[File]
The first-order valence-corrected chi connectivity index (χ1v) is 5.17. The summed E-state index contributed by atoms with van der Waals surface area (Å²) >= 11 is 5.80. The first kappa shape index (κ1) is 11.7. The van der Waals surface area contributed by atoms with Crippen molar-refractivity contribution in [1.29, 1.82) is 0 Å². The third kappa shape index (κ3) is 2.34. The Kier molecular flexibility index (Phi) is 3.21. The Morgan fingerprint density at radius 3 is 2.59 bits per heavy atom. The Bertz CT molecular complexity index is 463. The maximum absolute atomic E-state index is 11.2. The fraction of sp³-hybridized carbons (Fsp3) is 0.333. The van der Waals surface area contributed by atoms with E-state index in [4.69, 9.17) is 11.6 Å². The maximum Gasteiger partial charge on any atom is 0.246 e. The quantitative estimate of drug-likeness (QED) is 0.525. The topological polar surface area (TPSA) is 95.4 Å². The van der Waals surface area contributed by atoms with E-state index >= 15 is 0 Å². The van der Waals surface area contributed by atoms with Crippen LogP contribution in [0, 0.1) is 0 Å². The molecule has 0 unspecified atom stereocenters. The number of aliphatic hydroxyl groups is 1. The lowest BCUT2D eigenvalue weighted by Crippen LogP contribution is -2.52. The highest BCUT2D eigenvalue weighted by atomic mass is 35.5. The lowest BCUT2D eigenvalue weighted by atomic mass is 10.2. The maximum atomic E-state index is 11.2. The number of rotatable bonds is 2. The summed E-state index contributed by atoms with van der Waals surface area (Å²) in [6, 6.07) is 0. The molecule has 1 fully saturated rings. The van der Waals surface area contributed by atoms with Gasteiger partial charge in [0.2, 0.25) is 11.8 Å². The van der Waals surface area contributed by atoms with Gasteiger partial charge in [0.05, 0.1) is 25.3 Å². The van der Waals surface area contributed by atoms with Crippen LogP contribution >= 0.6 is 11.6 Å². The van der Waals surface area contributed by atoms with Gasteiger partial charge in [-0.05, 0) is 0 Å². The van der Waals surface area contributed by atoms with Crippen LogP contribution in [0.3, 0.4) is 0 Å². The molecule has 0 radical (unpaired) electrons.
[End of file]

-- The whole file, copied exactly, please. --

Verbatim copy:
The first-order valence-corrected chi connectivity index (χ1v) is 5.17. The summed E-state index contributed by atoms with van der Waals surface area (Å²) >= 11 is 5.80. The first kappa shape index (κ1) is 11.7. The van der Waals surface area contributed by atoms with Crippen molar-refractivity contribution in [1.29, 1.82) is 0 Å². The third kappa shape index (κ3) is 2.34. The Kier molecular flexibility index (Phi) is 3.21. The Morgan fingerprint density at radius 3 is 2.59 bits per heavy atom. The Bertz CT molecular complexity index is 463. The maximum absolute atomic E-state index is 11.2. The fraction of sp³-hybridized carbons (Fsp3) is 0.333. The van der Waals surface area contributed by atoms with E-state index in [4.69, 9.17) is 11.6 Å². The maximum Gasteiger partial charge on any atom is 0.246 e. The quantitative estimate of drug-likeness (QED) is 0.525. The topological polar surface area (TPSA) is 95.4 Å². The van der Waals surface area contributed by atoms with E-state index >= 15 is 0 Å². The van der Waals surface area contributed by atoms with Crippen LogP contribution in [0, 0.1) is 0 Å². The molecule has 0 unspecified atom stereocenters. The number of aliphatic hydroxyl groups is 1. The lowest BCUT2D eigenvalue weighted by Crippen LogP contribution is -2.52. The highest BCUT2D eigenvalue weighted by atomic mass is 35.5. The lowest BCUT2D eigenvalue weighted by atomic mass is 10.2. The maximum atomic E-state index is 11.2. The number of rotatable bonds is 2. The summed E-state index contributed by atoms with van der Waals surface area (Å²) in [6, 6.07) is 0. The molecule has 1 fully saturated rings. The van der Waals surface area contributed by atoms with Gasteiger partial charge in [0.2, 0.25) is 11.8 Å². The van der Waals surface area contributed by atoms with Gasteiger partial charge in [0.05, 0.1) is 25.3 Å². The van der Waals surface area contributed by atoms with Crippen LogP contribution >= 0.6 is 11.6 Å². The van der Waals surface area contributed by atoms with Gasteiger partial charge in [-0.05, 0) is 0 Å². The van der Waals surface area contributed by atoms with Crippen LogP contribution in [0.3, 0.4) is 0 Å². The molecule has 0 radical (unpaired) electrons.